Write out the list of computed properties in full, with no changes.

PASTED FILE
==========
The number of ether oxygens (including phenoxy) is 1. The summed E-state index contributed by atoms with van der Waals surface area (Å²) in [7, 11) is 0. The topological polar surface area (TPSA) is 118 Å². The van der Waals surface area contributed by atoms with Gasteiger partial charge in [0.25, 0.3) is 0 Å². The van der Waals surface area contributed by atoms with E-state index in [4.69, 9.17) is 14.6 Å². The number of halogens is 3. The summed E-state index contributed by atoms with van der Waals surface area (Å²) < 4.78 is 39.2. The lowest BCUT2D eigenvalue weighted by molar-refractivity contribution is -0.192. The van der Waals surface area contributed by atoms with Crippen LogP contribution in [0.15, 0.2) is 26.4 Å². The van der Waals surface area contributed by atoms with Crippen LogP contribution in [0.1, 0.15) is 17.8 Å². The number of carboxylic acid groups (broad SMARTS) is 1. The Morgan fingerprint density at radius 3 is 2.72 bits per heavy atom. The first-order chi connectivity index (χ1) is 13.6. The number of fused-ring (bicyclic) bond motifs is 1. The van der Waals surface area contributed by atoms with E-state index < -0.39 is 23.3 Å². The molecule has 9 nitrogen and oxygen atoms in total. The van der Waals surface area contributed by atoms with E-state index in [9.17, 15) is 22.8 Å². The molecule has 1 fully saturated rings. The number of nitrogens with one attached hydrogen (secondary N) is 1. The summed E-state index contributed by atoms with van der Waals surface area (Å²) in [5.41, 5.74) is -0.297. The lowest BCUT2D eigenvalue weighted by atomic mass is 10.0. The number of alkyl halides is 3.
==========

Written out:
The number of ether oxygens (including phenoxy) is 1. The summed E-state index contributed by atoms with van der Waals surface area (Å²) in [7, 11) is 0. The topological polar surface area (TPSA) is 118 Å². The van der Waals surface area contributed by atoms with Gasteiger partial charge in [0.25, 0.3) is 0 Å². The van der Waals surface area contributed by atoms with E-state index in [4.69, 9.17) is 14.6 Å². The number of halogens is 3. The summed E-state index contributed by atoms with van der Waals surface area (Å²) < 4.78 is 39.2. The lowest BCUT2D eigenvalue weighted by molar-refractivity contribution is -0.192. The van der Waals surface area contributed by atoms with Crippen LogP contribution in [0.15, 0.2) is 26.4 Å². The van der Waals surface area contributed by atoms with Crippen LogP contribution in [0.1, 0.15) is 17.8 Å². The number of carboxylic acid groups (broad SMARTS) is 1. The Morgan fingerprint density at radius 3 is 2.72 bits per heavy atom. The first-order chi connectivity index (χ1) is 13.6. The number of fused-ring (bicyclic) bond motifs is 1. The van der Waals surface area contributed by atoms with E-state index < -0.39 is 23.3 Å². The molecule has 9 nitrogen and oxygen atoms in total. The van der Waals surface area contributed by atoms with E-state index in [9.17, 15) is 22.8 Å². The molecule has 1 fully saturated rings. The number of nitrogens with one attached hydrogen (secondary N) is 1. The summed E-state index contributed by atoms with van der Waals surface area (Å²) in [5.41, 5.74) is -0.297. The lowest BCUT2D eigenvalue weighted by atomic mass is 10.0. The number of alkyl halides is 3.